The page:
Poland has the ingredients to build a strong startup economy, but do its entrepreneurs lack ambition?
By Ben Rooney
WARSAW—With its population of about 38 million people, you could describe Poland as the smallest large European state. Spain ranks just above it with 46 million citizens, and Romania is on the rung below, with 21 million.
This may explain why Poland's startup community has yet to make an impact on the European scene. According to Tomasz Czechowicz, Managing Partner of MCI Management SA, one of Poland's leading venture capital and private equity companies, the problem is that the population is just about big enough to support a reasonable-sized local company, and this dulls ambition.
"Most of the products we see are focused on being a national champion," he said. "Not on being regional champions, not on European champions, not on global champions. Too many products are addressing the Polish market only."
Smaller countries have no choice but to think globally from the start. Tiny Estonia—with a population of around 1.3 million—has produced a raft of global startups, such as design software company GrabCAD Inc and retail software provider Erply Ltd. Larger countries can support sizable local companies and then take them international, as Berlin-based Rocket Internet GmbH has proved with companies like its fashion retailer Zalando GmbH, with its €1.15 billion ($1.47 billion) revenue in 2012. It is the countries in the middle—too small to be big, too big to be small—that are caught.
Poland has the ingredients to build a strong startup economy. According to Radosław Czyrko, managing partner of Xevin Investments Sp. z o.o., a Warsaw-based venture capital firm specializing in seed and early stage funding, "We are a very entrepreneurial country. I saw a report that said 27% of adult people want to open their own company in the next three years."
Poland has also traditionally possessed engineering talent, said Arek Skuza, CEO of iTraff Technology Sp. z o.o., a Poznań-based startup working on photo recognition for mobile devices. "Having Polish engineers gives us a label in the U.S. that we can build things, that we have great skills."
The lack of computers under the Communists helped. "Students had to write their programs out on paper," Mr. Skuza said. "That meant people had to learn well because there was no way of testing it."
The country also has money, much of it from the European Union. In 2011 Poland attracted €14.4 billion in EU funds—some 4.08% of GDP—and over the next seven years Poland will be the biggest beneficiary among all member states. As a result, said Kasia Godlewska, founder of Absolvent Sp. z o.o., a job service, getting seed money isn't hard. "There is a lot of money, most of it comes from Europe."
The problem, according to a number of entrepreneurs, comes in later funding rounds. Michał Brański, co-founder of Grupa o2 Sp. z o.o., an online media site, and himself an angel investor, agreed. "One of the stronger pain points in the Polish startup scene is getting to Round A. Getting seed funding is easy, but most of the angels and seed investors fund only a short runway, they give funds to develop the technology, but they lie to themselves that the business will develop by themselves. It is not true. That is why most Polish startups struggle after a half year."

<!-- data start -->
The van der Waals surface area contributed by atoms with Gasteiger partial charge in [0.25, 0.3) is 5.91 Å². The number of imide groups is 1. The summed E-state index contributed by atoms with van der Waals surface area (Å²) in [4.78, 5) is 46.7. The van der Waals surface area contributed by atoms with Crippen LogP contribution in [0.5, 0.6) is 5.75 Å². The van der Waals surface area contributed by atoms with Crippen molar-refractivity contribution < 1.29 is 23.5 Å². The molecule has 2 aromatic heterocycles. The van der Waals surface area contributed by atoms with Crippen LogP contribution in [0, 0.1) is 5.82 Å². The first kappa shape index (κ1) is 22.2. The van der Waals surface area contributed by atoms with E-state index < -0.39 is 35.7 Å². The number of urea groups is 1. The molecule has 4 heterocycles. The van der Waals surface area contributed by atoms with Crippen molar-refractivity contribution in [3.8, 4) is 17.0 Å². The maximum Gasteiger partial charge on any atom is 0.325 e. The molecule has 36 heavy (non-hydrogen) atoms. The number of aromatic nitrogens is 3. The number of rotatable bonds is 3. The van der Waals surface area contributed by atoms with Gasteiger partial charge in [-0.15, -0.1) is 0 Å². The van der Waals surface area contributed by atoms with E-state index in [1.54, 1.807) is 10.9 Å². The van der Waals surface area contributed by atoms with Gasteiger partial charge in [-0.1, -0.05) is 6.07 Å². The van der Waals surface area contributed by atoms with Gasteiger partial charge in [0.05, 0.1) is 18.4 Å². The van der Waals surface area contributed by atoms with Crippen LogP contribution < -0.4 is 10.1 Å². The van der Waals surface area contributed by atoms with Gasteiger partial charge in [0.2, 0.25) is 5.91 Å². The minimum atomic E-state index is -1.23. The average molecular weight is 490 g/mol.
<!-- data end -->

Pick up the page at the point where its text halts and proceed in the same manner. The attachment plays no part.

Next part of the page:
But Mr. Czechowicz, of MCI Management, refuted this suggestion. "There are about 20 early-stage funds that can do Round A funding," he said. "[There are] about three to five funds that can do Round B. That is about one billion Zlotys [$295.6 million] for the growth financing and venture capital financing at the moment."
Instead, he laid the blame firmly at the feet of a lack of ambition among Polish entrepreneurs. "With a national champion you can get an exit of only about €10-20 million. With this kind of valuation you can only do one or two rounds maximum." To raise bigger rounds, companies need to address bigger markets to attract bigger valuations. He said startups should aim to be at least regional players, using Poland's links across central Europe.
Everyone agrees on the need for time. It is easy to forget, looking at the high-rise buildings that are growing across Warsaw's skyline, or the number of 4x4s that drive down the wide boulevards, that the country has barely had a single generation as a market economy.
Entrepreneurs rattle off a list of problems: highly bureaucratic, setting up a company takes too long, labor inflexibility, lack of experienced business mentors, a lack of business acumen, an education system that doesn't support entrepreneurialism.
But in the same breath, all agreed on how fast things were changing; whereas once it took months to start a company, now it was weeks, smarter investors who understand venture funding are appearing on the scene, and there are increasing number of venture-capital firms.
What worries some is the country's dependence on European funds. With funding secured for at least another seven years, that has bought the country time. Marcin Zaborowski, the director of Poland's Institute of International Affairs, said this should be used to support innovation.
"In the new [financial] perspective, a greater emphasis should be put on innovativeness. The government should pay much attention to this matter," he told the Polish Press Agency earlier this year.
This is a repost of an article by Ben Rooney, the Tech editor of the Wall Street Journal European edition.